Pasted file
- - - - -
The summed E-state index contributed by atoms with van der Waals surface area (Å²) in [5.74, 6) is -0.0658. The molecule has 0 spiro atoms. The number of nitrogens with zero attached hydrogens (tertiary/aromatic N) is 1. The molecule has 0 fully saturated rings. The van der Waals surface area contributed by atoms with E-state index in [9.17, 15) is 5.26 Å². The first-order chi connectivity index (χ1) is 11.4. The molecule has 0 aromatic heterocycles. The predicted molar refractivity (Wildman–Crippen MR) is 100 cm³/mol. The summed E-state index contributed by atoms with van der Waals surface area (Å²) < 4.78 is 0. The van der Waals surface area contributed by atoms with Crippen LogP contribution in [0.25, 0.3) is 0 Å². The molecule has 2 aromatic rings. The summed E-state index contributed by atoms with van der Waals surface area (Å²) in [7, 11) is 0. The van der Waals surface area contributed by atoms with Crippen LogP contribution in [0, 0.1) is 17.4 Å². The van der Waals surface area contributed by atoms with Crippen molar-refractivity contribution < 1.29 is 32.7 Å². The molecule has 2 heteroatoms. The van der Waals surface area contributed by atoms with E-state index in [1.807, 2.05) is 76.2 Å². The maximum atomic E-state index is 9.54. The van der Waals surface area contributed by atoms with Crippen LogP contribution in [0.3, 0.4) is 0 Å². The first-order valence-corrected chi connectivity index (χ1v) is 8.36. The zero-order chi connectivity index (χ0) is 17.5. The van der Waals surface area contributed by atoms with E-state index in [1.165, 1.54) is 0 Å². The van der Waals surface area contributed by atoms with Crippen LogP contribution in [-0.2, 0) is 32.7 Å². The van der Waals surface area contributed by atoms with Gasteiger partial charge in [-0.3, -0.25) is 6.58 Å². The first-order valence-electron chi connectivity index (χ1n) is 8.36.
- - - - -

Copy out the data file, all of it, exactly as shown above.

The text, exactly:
The summed E-state index contributed by atoms with van der Waals surface area (Å²) in [5.74, 6) is -0.0658. The molecule has 0 spiro atoms. The number of nitrogens with zero attached hydrogens (tertiary/aromatic N) is 1. The molecule has 0 fully saturated rings. The van der Waals surface area contributed by atoms with E-state index in [9.17, 15) is 5.26 Å². The first-order chi connectivity index (χ1) is 11.4. The molecule has 0 aromatic heterocycles. The predicted molar refractivity (Wildman–Crippen MR) is 100 cm³/mol. The summed E-state index contributed by atoms with van der Waals surface area (Å²) < 4.78 is 0. The van der Waals surface area contributed by atoms with Crippen LogP contribution in [0.25, 0.3) is 0 Å². The molecule has 2 aromatic rings. The summed E-state index contributed by atoms with van der Waals surface area (Å²) in [7, 11) is 0. The van der Waals surface area contributed by atoms with Crippen LogP contribution in [0, 0.1) is 17.4 Å². The van der Waals surface area contributed by atoms with Crippen molar-refractivity contribution < 1.29 is 32.7 Å². The molecule has 2 heteroatoms. The van der Waals surface area contributed by atoms with E-state index in [1.807, 2.05) is 76.2 Å². The maximum atomic E-state index is 9.54. The van der Waals surface area contributed by atoms with Crippen LogP contribution in [0.3, 0.4) is 0 Å². The first-order valence-corrected chi connectivity index (χ1v) is 8.36. The zero-order chi connectivity index (χ0) is 17.5. The van der Waals surface area contributed by atoms with E-state index in [1.165, 1.54) is 0 Å². The van der Waals surface area contributed by atoms with Crippen LogP contribution in [-0.2, 0) is 32.7 Å². The van der Waals surface area contributed by atoms with Gasteiger partial charge in [-0.3, -0.25) is 6.58 Å². The first-order valence-electron chi connectivity index (χ1n) is 8.36.